The New head of al-Qaeda in Iraq, Abu Hamza al-Muhajir, is an intellectual and an intelligencel officer known to Syrian authorities, writes Sami Moubayed in an intriguing profile. "Military strategy will be formulated by other veterans, such as Abu Aseel, 62, a former general in Saddam Hussein's army (who had been tipped to replace Zarqawi)," Moubayed writes. "Political strategy and day-to-day politics will now be handled by Muhajir -- and possibly even by Osama bin Laden. This information is supported by Muntaser al-Zayyat, a lawyer who works with Islamic groups in Egypt and who is an expert on al-Qaeda. Zayyat confirmed that Muhajir was among the circle of people who knew Zarqawi well and who had worked with him closely since 2001... He was based in al-Qaim, a small town on the Syrian border 400 kilometers northwest of Baghdad, where he welcomed new troops and gave them orientation courses on al-Qaeda operations and objectives. Recently, however, Muhajir moved to Kirkuk. If he is currently based in Kirkuk, it might explain the series of bombs that went off on Tuesday, killing 24 Iraqis and wounding another 40."

(Asia Times, June 12, 2006)

Reuel Marc Gerecht suggests that Zarqawi has secured his legacy by setting in chain a dynamic of sectarian warfare in Iraq that will continue long after his death.

(Haaretz, June 14, 2006)

Loretta Napoleoni explains why Zarqawi is more useful to al-Qaeda dead than alive. As a martyr, his myth can be used to inspire new recruits and propaganda, but alive and in the field he was a vexing presence for al-Qaeda. (, June 12, 2006)
Mary Anne Weaver notes that Zarqawi's group was only responsible for about ten percent of insurgent attacks. She is skeptical, however, of the idea that the bulk of the insurgents are willing come in from the cold, now. Their game plan, she says, remains to get the U.S. out of Iraq and the Shiites out of power. (Council on Foreign Relations, June 9, 2006)
If Prime Minister Maliki finds himself having to balance Shiite and Sunni interests in order to maintain and extend his political authority, the latest oil discovery in Iraq adds to his woes. That's because it was found by a Norwegian company brought in to northern Iraq by the Kurdish federal authority, in a move viewed in Baghdad as a violation of agreements on oil matters being decided by the central government. The Times suggests the issue could become a test case of the extent of federal autonomy, pitting the Kurds against Arabs, Shiite and Sunni. (The Times, June 13, 2006)
Previously on Iraq:
-- Stuck in Iraq
-- Partitioning Iraq?
-- New Government, Same Problems
-- Political Paralysis in Iraq
-- The Magnitude of Failure in Iraq
-- A Generational American War?
-- What's Left of Iraq?

Iran and the U.S. Talk About Talks
And so the diplomatic dance begins: Secretary of State Condoleezza Rice this week issued a U.S. response to the various negotiating initiatives from Tehran, in the form of an offer to join the EU3 at the negotiating table with Iran on condition that Tehran suspends its uranium enrichment activities. At face value, that precondition could cast the move simply as a step to turn the diplomatic tables on Tehran by responding to its calls for talks with a counter-offer framed in such a way that the Iranians can't accept it. Indeed, the initial response from Iran's foreign minister was to welcome the call for talks, but reject any preconditions. Still, the offer from the U.S. breaks a long-standing taboo against talking to Tehran on the grounds that this would legitimize its clerical regime, and although Washington conservatives are are spinning the offer as an opportunity to reveal Iran's true intentions and thereby build support for punitive action, it may just easily result in a diplomatic process that eventually sees Iran's regime rehabilitated in exchange for giving up the means to pursue nuclear weapons. And that may be precisely the outcome that Washington hawks who favor a policy of "regime-change" had hoped to avoid.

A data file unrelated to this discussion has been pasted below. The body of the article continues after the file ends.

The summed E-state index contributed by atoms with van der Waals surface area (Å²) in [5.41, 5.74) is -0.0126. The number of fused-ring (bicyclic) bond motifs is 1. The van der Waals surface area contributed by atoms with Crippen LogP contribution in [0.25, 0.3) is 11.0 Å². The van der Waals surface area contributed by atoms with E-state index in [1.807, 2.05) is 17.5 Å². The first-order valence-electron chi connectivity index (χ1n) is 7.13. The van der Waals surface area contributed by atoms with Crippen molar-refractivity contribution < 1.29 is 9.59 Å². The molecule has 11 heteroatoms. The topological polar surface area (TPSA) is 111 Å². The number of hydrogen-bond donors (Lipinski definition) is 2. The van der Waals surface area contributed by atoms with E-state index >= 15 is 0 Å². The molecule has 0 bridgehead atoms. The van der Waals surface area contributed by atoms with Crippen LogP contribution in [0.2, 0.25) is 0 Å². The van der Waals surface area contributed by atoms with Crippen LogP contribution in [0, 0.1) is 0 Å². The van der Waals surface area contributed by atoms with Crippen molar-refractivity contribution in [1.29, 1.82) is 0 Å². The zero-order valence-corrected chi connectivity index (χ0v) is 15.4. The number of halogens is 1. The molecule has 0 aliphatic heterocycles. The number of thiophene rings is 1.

An editorial in the Wall Street Journal makes clear the conservative fear that the U.S. offer moves it onto a diplomatic track that leads to far more concessions to Iran than Washington should be willing to make: "Given the concessions he has already won by refusing to cooperate, Mr. Ahmadinejad won't be in any hurry to oblige now," the Journal writes. "Already yesterday, Iran was pocketing the direct talks and demanding that any negotiation be 'without preconditions.' This was entirely predictable, and you can bet this new Iranian demand will soon be echoed in Paris, Moscow and all too many precincts in Washington."

Secretary Rice's initiative came amid growing pressure on the Bush Administration in Washington, and among its key allies, to negotiate directly with Tehran, although that call had been previously resisted by hawkish elements in the Administration. It appears to have had the effect of forging a consensus between the U.S. and the EU3 over the next steps in dealing with Iran's nuclear program, although it remains to be seen whether it contains enough to persuade China and Russia will back the threat of a Chapter VII Security Council resolution at this stage.